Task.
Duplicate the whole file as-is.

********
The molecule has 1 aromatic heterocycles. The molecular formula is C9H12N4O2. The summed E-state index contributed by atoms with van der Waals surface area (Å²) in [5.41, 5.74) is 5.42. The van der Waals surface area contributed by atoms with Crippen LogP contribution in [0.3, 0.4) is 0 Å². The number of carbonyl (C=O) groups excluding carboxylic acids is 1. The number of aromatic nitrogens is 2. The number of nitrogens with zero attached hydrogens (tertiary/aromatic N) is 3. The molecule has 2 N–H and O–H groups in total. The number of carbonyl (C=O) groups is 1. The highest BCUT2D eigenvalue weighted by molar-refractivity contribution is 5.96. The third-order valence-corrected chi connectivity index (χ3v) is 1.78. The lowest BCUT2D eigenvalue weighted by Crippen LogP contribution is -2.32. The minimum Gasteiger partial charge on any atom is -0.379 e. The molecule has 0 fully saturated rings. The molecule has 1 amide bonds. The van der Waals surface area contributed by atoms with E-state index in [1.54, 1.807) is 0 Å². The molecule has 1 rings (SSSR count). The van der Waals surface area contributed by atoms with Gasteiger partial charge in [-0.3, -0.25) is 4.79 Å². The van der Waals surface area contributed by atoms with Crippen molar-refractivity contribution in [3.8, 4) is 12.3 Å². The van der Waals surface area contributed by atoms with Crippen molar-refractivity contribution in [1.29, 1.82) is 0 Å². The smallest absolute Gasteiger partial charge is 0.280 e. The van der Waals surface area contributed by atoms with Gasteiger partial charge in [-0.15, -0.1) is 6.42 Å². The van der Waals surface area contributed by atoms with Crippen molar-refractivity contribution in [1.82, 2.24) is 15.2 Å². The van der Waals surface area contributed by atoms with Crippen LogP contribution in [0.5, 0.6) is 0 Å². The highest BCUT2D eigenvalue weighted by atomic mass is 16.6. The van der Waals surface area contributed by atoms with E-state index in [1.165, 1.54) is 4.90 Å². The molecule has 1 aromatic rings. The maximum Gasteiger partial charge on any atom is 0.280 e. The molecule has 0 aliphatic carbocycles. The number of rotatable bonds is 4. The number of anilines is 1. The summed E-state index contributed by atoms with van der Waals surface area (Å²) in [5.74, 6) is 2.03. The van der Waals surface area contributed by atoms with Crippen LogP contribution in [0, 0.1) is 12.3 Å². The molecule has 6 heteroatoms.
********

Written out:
The molecule has 1 aromatic heterocycles. The molecular formula is C9H12N4O2. The summed E-state index contributed by atoms with van der Waals surface area (Å²) in [5.41, 5.74) is 5.42. The van der Waals surface area contributed by atoms with Crippen LogP contribution in [0.3, 0.4) is 0 Å². The number of carbonyl (C=O) groups excluding carboxylic acids is 1. The number of aromatic nitrogens is 2. The number of nitrogens with zero attached hydrogens (tertiary/aromatic N) is 3. The molecule has 2 N–H and O–H groups in total. The number of carbonyl (C=O) groups is 1. The highest BCUT2D eigenvalue weighted by molar-refractivity contribution is 5.96. The third-order valence-corrected chi connectivity index (χ3v) is 1.78. The lowest BCUT2D eigenvalue weighted by Crippen LogP contribution is -2.32. The minimum Gasteiger partial charge on any atom is -0.379 e. The molecule has 0 fully saturated rings. The molecule has 1 amide bonds. The van der Waals surface area contributed by atoms with E-state index in [1.54, 1.807) is 0 Å². The molecule has 1 rings (SSSR count). The van der Waals surface area contributed by atoms with Gasteiger partial charge in [-0.3, -0.25) is 4.79 Å². The van der Waals surface area contributed by atoms with Crippen molar-refractivity contribution in [3.8, 4) is 12.3 Å². The van der Waals surface area contributed by atoms with Crippen molar-refractivity contribution in [1.29, 1.82) is 0 Å². The smallest absolute Gasteiger partial charge is 0.280 e. The van der Waals surface area contributed by atoms with Gasteiger partial charge in [-0.15, -0.1) is 6.42 Å². The van der Waals surface area contributed by atoms with Crippen molar-refractivity contribution in [1.82, 2.24) is 15.2 Å². The van der Waals surface area contributed by atoms with Crippen LogP contribution in [0.5, 0.6) is 0 Å². The highest BCUT2D eigenvalue weighted by atomic mass is 16.6. The van der Waals surface area contributed by atoms with E-state index in [1.165, 1.54) is 4.90 Å². The molecule has 1 aromatic rings. The maximum Gasteiger partial charge on any atom is 0.280 e. The molecule has 0 aliphatic carbocycles. The number of rotatable bonds is 4. The number of anilines is 1. The summed E-state index contributed by atoms with van der Waals surface area (Å²) in [5.74, 6) is 2.03. The van der Waals surface area contributed by atoms with Crippen LogP contribution in [0, 0.1) is 12.3 Å². The molecule has 6 heteroatoms.